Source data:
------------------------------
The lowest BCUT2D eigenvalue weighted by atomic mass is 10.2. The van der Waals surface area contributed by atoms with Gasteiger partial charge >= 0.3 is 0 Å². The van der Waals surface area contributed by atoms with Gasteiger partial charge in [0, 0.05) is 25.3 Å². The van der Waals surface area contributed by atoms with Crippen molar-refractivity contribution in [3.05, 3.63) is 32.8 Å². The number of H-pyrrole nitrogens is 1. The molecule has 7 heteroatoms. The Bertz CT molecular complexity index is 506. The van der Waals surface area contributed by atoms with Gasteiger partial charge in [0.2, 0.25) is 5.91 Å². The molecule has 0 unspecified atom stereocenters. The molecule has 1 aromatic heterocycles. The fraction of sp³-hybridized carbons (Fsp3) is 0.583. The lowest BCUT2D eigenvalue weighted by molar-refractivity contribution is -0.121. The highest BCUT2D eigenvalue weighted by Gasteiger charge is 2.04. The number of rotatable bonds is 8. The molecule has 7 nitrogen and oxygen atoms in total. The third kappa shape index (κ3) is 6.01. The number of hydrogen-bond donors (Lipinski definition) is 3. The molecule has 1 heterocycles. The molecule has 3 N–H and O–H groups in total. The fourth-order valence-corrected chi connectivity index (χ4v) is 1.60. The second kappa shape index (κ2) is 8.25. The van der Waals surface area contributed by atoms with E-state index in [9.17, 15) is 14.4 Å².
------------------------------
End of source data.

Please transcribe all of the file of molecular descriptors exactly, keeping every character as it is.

The lowest BCUT2D eigenvalue weighted by atomic mass is 10.2. The van der Waals surface area contributed by atoms with Gasteiger partial charge >= 0.3 is 0 Å². The van der Waals surface area contributed by atoms with Gasteiger partial charge in [0, 0.05) is 25.3 Å². The van der Waals surface area contributed by atoms with Crippen molar-refractivity contribution in [3.05, 3.63) is 32.8 Å². The number of H-pyrrole nitrogens is 1. The molecule has 7 heteroatoms. The Bertz CT molecular complexity index is 506. The van der Waals surface area contributed by atoms with Gasteiger partial charge in [0.2, 0.25) is 5.91 Å². The molecule has 0 unspecified atom stereocenters. The molecule has 1 aromatic heterocycles. The fraction of sp³-hybridized carbons (Fsp3) is 0.583. The lowest BCUT2D eigenvalue weighted by molar-refractivity contribution is -0.121. The highest BCUT2D eigenvalue weighted by Gasteiger charge is 2.04. The number of rotatable bonds is 8. The molecule has 7 nitrogen and oxygen atoms in total. The third kappa shape index (κ3) is 6.01. The number of hydrogen-bond donors (Lipinski definition) is 3. The molecule has 1 heterocycles. The molecule has 3 N–H and O–H groups in total. The fourth-order valence-corrected chi connectivity index (χ4v) is 1.60. The second kappa shape index (κ2) is 8.25. The van der Waals surface area contributed by atoms with E-state index in [9.17, 15) is 14.4 Å².